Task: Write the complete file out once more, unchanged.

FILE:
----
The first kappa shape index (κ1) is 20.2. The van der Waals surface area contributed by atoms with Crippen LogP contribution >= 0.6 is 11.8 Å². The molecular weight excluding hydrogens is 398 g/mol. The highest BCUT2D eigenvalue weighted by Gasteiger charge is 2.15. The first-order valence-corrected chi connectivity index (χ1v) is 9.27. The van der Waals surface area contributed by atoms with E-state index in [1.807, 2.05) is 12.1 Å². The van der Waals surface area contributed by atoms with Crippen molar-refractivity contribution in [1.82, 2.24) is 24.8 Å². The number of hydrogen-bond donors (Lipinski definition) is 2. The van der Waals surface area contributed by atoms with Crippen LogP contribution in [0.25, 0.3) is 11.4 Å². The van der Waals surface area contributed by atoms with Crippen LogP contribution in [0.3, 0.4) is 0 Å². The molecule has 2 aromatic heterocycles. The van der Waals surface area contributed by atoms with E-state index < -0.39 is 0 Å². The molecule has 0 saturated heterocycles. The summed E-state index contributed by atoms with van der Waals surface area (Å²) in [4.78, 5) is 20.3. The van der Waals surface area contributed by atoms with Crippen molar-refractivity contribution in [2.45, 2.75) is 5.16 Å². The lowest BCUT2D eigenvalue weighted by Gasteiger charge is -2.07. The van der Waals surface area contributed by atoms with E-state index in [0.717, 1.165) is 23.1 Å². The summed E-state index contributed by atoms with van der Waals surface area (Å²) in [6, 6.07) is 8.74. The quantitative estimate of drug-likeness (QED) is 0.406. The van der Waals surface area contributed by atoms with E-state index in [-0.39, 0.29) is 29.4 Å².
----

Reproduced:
The first kappa shape index (κ1) is 20.2. The van der Waals surface area contributed by atoms with Crippen LogP contribution >= 0.6 is 11.8 Å². The molecular weight excluding hydrogens is 398 g/mol. The highest BCUT2D eigenvalue weighted by Gasteiger charge is 2.15. The first-order valence-corrected chi connectivity index (χ1v) is 9.27. The van der Waals surface area contributed by atoms with E-state index in [1.807, 2.05) is 12.1 Å². The van der Waals surface area contributed by atoms with Crippen molar-refractivity contribution in [1.82, 2.24) is 24.8 Å². The number of hydrogen-bond donors (Lipinski definition) is 2. The van der Waals surface area contributed by atoms with Crippen LogP contribution in [0.25, 0.3) is 11.4 Å². The van der Waals surface area contributed by atoms with Crippen LogP contribution in [0.3, 0.4) is 0 Å². The molecule has 2 aromatic heterocycles. The van der Waals surface area contributed by atoms with E-state index < -0.39 is 0 Å². The molecule has 0 saturated heterocycles. The summed E-state index contributed by atoms with van der Waals surface area (Å²) in [4.78, 5) is 20.3. The van der Waals surface area contributed by atoms with Crippen molar-refractivity contribution in [2.45, 2.75) is 5.16 Å². The lowest BCUT2D eigenvalue weighted by Gasteiger charge is -2.07. The van der Waals surface area contributed by atoms with E-state index in [0.717, 1.165) is 23.1 Å². The summed E-state index contributed by atoms with van der Waals surface area (Å²) in [6, 6.07) is 8.74. The quantitative estimate of drug-likeness (QED) is 0.406. The van der Waals surface area contributed by atoms with E-state index in [-0.39, 0.29) is 29.4 Å².